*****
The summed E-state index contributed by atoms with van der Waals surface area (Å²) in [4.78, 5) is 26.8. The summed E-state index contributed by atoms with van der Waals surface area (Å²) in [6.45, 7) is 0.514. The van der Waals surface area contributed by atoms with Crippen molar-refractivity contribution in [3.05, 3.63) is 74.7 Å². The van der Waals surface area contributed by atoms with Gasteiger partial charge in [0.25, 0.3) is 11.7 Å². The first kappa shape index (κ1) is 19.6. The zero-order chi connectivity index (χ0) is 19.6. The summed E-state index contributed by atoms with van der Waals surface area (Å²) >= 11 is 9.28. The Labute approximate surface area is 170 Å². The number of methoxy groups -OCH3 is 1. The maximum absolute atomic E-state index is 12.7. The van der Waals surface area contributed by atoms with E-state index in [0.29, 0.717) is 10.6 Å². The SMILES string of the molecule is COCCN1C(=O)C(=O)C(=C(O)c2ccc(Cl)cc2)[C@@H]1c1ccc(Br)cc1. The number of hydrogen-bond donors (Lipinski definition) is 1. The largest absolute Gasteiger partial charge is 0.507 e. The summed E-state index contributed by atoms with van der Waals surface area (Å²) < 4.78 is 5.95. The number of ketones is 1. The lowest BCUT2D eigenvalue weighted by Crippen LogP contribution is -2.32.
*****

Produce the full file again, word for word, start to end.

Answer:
The summed E-state index contributed by atoms with van der Waals surface area (Å²) in [4.78, 5) is 26.8. The summed E-state index contributed by atoms with van der Waals surface area (Å²) in [6.45, 7) is 0.514. The van der Waals surface area contributed by atoms with Crippen molar-refractivity contribution in [3.05, 3.63) is 74.7 Å². The van der Waals surface area contributed by atoms with Gasteiger partial charge in [0.25, 0.3) is 11.7 Å². The first kappa shape index (κ1) is 19.6. The zero-order chi connectivity index (χ0) is 19.6. The summed E-state index contributed by atoms with van der Waals surface area (Å²) >= 11 is 9.28. The Labute approximate surface area is 170 Å². The number of methoxy groups -OCH3 is 1. The maximum absolute atomic E-state index is 12.7. The van der Waals surface area contributed by atoms with E-state index in [0.29, 0.717) is 10.6 Å². The SMILES string of the molecule is COCCN1C(=O)C(=O)C(=C(O)c2ccc(Cl)cc2)[C@@H]1c1ccc(Br)cc1. The number of hydrogen-bond donors (Lipinski definition) is 1. The largest absolute Gasteiger partial charge is 0.507 e. The summed E-state index contributed by atoms with van der Waals surface area (Å²) < 4.78 is 5.95. The number of ketones is 1. The lowest BCUT2D eigenvalue weighted by Crippen LogP contribution is -2.32.